I wonder if the abundance of capital is not evenly distributed through the startup lifecycle, but more heavily-weighted towards later stages.
Anecdotally, I've heard from founders that SEED rounds are getting harder despite all the frothiness. Even back when we did our seed rounds ~2015, we already heard "today's seed round is yesterday's Series A" in terms of $ size but also minimum bar of progress. And these days it seems that is EVEN MORE true. It's also true it's easier to start a SaaS company than ever before. But it's ALSO ALSO true that there is less and less SaaS greenspace. Hmmmm.
This path to success is becoming the norm, but it happens quietly because “guy leaves director-level role at a global bank to build a billion dollar fintech startup” isn’t as appealing of a story to the media. This kind of founder is much less of a risk in many ways than a younger one, but while the founder may be willing to live off savings for a year or two, the talent they would need to surround themselves with is also more experienced, with domain knowledge themselves. So why bother with a $500k seed round when it’s going to take $5M at a minimum to take a real crack at it? Now that we’re out of the “SaaS all the things” phase of this economy, you can’t just throw a bunch of overachieving 20 year olds at every problem.
If you’ve got e.g. $300M to deploy, you really don’t want to be doing less than $5-10M a pop. Seed rounds (even these new big ones) are too small. If you do put $5M in, now you’ve now got to lead. Ugh, more work.
Easier to just plow $50M a pop into a few series Ds led by others.
Let's say you invest $300mil into 30 seed bets, with each bet having a 10% chance of returning a 10x, 15% returning a 3x, and 85% of going to zero. But when you invest that same amount into 6 series D bets, each bet might have a 50% chance of returning 2x, 30% chance of going to zero, and 20% chance of going 3-4x. If you do the math to calculate the average expected payout using these numbers, you will get an expected average payout higher for the latter scenario. And assuming each bet is completely independent from another, it seems like a pretty solid hedge.
Numbers are obviously made-up for illustrative purposes and are not the source of truth, but it shows a pretty good hypothetical situation when doing 6 bets is safer than 30 bets (given you have the same amount of money to spend on those bets). But, I think, it is fairly commonly agreed on that a Series D startup is way less likely to go to zero than a seed stage one, thus making a singular bet on a Series D startup much safer (but also less profitable in case of a success). Given many enough of those bets, the risk becomes pretty manageable and, imo, less risky than seed stage investing. I am not trying to say that what I am describing is the case, I am trying to say that it is a realistically possible case.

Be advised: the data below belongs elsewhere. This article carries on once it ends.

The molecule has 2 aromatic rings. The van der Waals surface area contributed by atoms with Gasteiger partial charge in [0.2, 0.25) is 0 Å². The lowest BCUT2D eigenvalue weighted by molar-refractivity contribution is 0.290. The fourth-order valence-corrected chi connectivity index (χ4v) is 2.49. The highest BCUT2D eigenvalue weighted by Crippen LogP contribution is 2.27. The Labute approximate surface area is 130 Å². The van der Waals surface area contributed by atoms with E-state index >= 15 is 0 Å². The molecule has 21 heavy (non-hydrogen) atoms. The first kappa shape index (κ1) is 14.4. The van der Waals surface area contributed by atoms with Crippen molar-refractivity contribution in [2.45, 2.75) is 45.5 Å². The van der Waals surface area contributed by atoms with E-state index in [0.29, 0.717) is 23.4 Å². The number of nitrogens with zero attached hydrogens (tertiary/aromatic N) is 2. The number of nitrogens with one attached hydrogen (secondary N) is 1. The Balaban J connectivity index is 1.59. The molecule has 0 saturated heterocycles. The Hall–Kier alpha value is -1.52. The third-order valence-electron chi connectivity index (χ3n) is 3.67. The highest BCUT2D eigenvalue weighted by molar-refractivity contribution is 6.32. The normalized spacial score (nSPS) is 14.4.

Saying this as someone with no experience with that model whatsoever, so anyone is welcome to correct me if there is something glaringly wrong or missing in my assessment of this.
My estimate, admittedly not looking at data right now, would be that a Series D company is roughly 100x more likely to succeed than a seed stage company.
But then again your returns could easily be less than 100%, whereas with seed you can literally get a 100x ROI (this actually happened for Uber).
The most important thing here though is, that it's very likely that some of those investments will eventually yield big returns that you would like to share with your team. As that becomes a reality, your investment becomes your team's. You could then use those returns on another team as a way to further leverage their collective capital (e.g. to fund their employee hiring efforts by paying them) and they could then use their own capital as their own way to increase their employee morale (e.g. by creating a startup, selling it to a VC), without being obligated to be on the team's side.
This sort of model will likely be extremely attractive to founders to use, but it's still likely a very conservative way of approaching building a team in these types of models. This is something you can see in a lot of other sectors of the industry and it's something I have not witnessed here with the exception of maybe the big VC's. Also, as a company grows and its employees get larger, you may simply become an important part of the team and have less room to invest in your own capital as they grow. This is a fairly common phenomenon in tech circles right now in general but it's not something you might see in the tech industry with a lot of companies in general.
Not only are their preferential shares (which people should know about), but in some cases the investment seems to have been ways of moving and/or washing money.
Things like Chinese investment via investment funds and Saudi money via the vision fund and others can be seen as ways to move from illiquid assets to liquid holdings and these investors are prepared to lose money in that transaction.